1906 (dated) 18 x 30 in (45.72 x 76.2 cm)
This is a rare 1906 Richard Rummell view of Williams College, a private liberal arts college located in Williamstown, northwestern Massachusetts. The view looks west along modern day Spring Street (Route 2), through Williams College toward the Berkshire Hills in the distance. Thompson Memorial Chapel and Griffin Hall appear in the foreground on the right. In the left foreground are Currier Hall and Fitch House. The Octagonal building on the left is the former Lawrence Hall, designed by Thomas A. Tefft in 1846, which has today been incorporated into a larger building that houses the Williams College Museum of Art. Just beyond is he college residential building Morgan Hall and the modern-day Flak Science Quad.
Rummell began issuing views of American colleges around 1905. Rummell's views come in several different forms including color, as here, and black and white. Like most of Rummell's university views, it is copyrighted by his publisher, W. T. Littig and Company.
In more recent times Arader Galleries has acquired many of the original printing plates for Rummell's college views and currently issues re-strikes, but the original early 20th century printings, as here have become extremely rare. We have encountered many of Rummell's view over the years, but this is the first time we have seen an original of Williams College.
Richard W. Rummell (1848 – June 4, 1924) was an American artist active in Brooklyn during the late 19th and early 20th century. Rummell was born in Canada, the son of German immigrant Frank X. Rummell and his wife Eliza Rummell. He immigrated to the United States as a youth settling with his parents in Buffalo. He relocated to Brooklyn when he was in his mid-30s, setting up an illustration office at 258 Broadway in Manhattan. Rummell is best known for his series of views of American colleges completed around the turn of the century. Since Rummell's views universally appear to be drawn from an altitude of about 300 feet, it has been speculated by many art historians that he worked from a balloon. Rummell was also a bit of a futurist and among his more interesting works are a series of speculative images of the New York of tomorrow, with vast airships, trains running over the tops of skyscrapers, and elegant sky bridges throughout. In the 1950s, the original printer's plates for many of Rummell's university views were rediscovered in a Brooklyn warehouse. They were auctioned and sold to Arader Galleries, which today issues 'limited edition' reprints of his more desirable university views. Rummell's Brooklyn home was located at 45 Bay 28th Street and later 73 Hanson Place. In addition to his work as a visual artist, he was an accomplished actor and an avid yachtsman. He founding member of the Bensonhurst Yacht Club, where his yacht, the Careless was usually docked. He was also a member of the Royal Arcanum fraternal order. Rummell was survived by his wife, Emmeline Rummell, daughter, Chrissie Atkinson, and two sons, John Tribel Rummell, and Richard Rummell Jr., who became a famous Florida architect.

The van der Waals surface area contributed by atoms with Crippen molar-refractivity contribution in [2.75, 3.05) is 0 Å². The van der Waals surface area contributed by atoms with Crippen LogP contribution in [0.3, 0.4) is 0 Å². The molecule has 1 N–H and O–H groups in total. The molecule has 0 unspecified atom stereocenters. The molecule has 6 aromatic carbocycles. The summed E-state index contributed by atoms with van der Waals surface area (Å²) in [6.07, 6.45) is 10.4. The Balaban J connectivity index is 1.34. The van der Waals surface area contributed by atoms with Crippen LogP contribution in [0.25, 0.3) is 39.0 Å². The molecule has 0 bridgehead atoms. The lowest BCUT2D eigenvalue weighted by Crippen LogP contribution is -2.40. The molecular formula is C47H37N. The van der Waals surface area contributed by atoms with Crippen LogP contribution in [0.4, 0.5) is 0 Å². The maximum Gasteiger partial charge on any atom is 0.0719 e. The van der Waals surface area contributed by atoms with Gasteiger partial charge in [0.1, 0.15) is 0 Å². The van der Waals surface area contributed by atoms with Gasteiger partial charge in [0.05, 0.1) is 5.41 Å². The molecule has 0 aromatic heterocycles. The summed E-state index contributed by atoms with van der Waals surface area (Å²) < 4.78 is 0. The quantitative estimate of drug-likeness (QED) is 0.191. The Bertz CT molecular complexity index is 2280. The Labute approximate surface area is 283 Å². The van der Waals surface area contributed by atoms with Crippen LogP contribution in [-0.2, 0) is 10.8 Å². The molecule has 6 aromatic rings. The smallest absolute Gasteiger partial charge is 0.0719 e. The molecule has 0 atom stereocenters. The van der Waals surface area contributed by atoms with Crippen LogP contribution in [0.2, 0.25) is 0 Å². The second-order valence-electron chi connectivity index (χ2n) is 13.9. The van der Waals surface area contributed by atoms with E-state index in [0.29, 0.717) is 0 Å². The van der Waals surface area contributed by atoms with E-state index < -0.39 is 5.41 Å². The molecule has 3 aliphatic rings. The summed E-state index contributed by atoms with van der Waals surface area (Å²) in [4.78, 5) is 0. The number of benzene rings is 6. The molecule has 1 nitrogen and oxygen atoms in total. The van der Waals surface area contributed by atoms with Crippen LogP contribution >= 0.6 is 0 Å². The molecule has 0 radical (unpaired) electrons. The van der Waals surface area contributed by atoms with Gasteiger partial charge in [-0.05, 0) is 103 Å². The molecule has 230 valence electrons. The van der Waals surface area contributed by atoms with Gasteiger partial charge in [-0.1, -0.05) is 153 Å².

Very good. Light toning.